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Adult site tech support scam
© Yuliia Kaveshnikova | Dreamstime.com
Security & privacy

Yikes! Watch out for this porn scam that could cost you

You can browse the internet in whichever way you want. As long as it’s within the law, there are no restrictions on where you go or what you look at. But that does come with associated dangers as not all websites are family-friendly and virus-free. Tap or click here for details on the Dark Web and what you’ll find there.

The deeper you go into the internet’s underbelly, the greater your chances of picking up something nasty on your device. The Dark Web isn’t the only way to run into malware. Clicking malicious ads or links can also create serious problems.

Read on to find out how contacting tech support can cost your personal information.

Here’s the backstory

The Better Business Bureau (BBB) is warning about a new twist on a classic tech support scam. This latest scheme incorporates pornography as to why your system is experiencing problems. Here’s how the scam works.

Your computer is running poorly, the internet is slow or you’re having another type of problem that you need assistance with. So you go online and search for a tech support number. Unfortunately, scammers have set up fake tech support numbers to rip unsuspecting victims off.

If you call one of the fake numbers, a scam artist will answer and ask questions about your device, like its make and model number. Things seem normal at first. That’s when things take an odd turn.

The fraudulent tech support rep will dive into an elaborate story about how someone has been watching pornography on your device. They claim that your machine has been hacked due to visiting malicious adult content websites.

BBB gave a couple of creepy examples of reports it’s received. In one case, the scammer claimed that a caller’s teenage son was to blame for watching porn and causing the tech issues. In the other case, the fake rep claimed that thousands of people had used the caller’s IP address to watch porn.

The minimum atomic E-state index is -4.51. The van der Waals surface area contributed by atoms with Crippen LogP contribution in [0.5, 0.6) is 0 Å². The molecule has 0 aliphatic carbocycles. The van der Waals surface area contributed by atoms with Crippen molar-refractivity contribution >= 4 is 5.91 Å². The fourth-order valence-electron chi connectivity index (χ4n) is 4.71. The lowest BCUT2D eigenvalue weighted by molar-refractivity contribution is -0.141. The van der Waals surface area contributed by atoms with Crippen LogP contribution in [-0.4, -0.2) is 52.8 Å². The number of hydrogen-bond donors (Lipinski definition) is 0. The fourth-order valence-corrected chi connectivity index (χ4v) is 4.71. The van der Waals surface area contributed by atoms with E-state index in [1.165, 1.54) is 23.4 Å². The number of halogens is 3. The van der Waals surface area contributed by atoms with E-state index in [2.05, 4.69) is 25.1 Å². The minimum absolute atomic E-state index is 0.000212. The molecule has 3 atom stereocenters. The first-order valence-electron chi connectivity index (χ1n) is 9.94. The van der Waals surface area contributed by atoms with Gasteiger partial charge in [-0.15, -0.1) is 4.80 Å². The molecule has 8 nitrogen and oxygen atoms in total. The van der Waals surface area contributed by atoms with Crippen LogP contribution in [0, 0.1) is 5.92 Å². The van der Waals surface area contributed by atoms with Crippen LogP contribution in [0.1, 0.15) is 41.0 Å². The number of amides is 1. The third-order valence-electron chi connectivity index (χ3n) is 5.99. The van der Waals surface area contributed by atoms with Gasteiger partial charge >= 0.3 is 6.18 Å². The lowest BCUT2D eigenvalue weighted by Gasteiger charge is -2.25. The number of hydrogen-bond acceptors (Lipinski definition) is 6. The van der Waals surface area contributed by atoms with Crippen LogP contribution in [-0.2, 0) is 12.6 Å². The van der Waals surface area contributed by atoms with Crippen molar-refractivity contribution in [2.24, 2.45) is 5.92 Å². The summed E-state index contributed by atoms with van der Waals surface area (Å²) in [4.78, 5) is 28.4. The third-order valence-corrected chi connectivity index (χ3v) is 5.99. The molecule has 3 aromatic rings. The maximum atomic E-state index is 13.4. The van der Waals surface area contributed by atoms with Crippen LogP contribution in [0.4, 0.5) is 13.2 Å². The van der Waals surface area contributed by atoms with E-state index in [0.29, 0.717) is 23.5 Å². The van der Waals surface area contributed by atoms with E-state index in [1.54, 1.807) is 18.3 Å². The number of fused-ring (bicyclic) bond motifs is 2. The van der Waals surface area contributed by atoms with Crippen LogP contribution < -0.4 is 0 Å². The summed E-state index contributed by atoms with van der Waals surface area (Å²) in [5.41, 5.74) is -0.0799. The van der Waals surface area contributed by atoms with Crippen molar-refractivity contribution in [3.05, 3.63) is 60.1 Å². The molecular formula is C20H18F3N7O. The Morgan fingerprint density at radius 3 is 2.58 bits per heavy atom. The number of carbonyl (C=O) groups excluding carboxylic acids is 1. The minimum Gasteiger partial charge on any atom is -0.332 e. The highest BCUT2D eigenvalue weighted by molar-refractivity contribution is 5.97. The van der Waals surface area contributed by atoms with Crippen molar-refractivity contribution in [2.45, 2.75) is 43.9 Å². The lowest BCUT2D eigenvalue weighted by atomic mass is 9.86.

Of course, the only solution is to purchase security software from the rep to fix the problems. The fee is anywhere from $200 to $1,000. In reality, that security software is as fake as the tech support rep trying to sell it to you.

If you buy the software, you’re handing over money to thieves and will not get it back. Not only that, but if you are having computer issues, they won’t be fixed by the scammy software.

And if they ask for remote access to your device, beware. Giving them remote access allows them to install malware onto your device. This could lead to stolen passwords, banking information and other personal data on your gadget. Don’t do it!

What you can do about it

The BBB has suggestions to avoid falling victim to these types of scams. Here are a few things to keep in mind:

  • Never open attachments or links in emails from unknown senders. These can generate fake warning pop-ups that prompt you to make a call to scammers. If you get a suspicious pop-up alert, don’t click on anything and restart your computer, tablet or phone.
  • Never give strangers remote access to your computer. You should only allow remote access to technicians of trustworthy companies you contacted through a legitimate customer service number or chat.
  • Avoid clicking on pop-up boxes or ads stating that something is wrong. If a pop-up won’t go away, disconnect from the internet and Wi-Fi by shutting off the device immediately and restarting it. 

If you’ve been the victim of a tech support scam, report it to BBB Scam Tracker. By reporting your experience, you can help others avoid falling for the same scam.

Another way to protect against malware is to have trustworthy antivirus software on all of your devices. We recommend our sponsor, TotalAV. Get an annual plan with TotalAV for only $19 at ProtectWithKim.com. That’s over 85% off the regular price!

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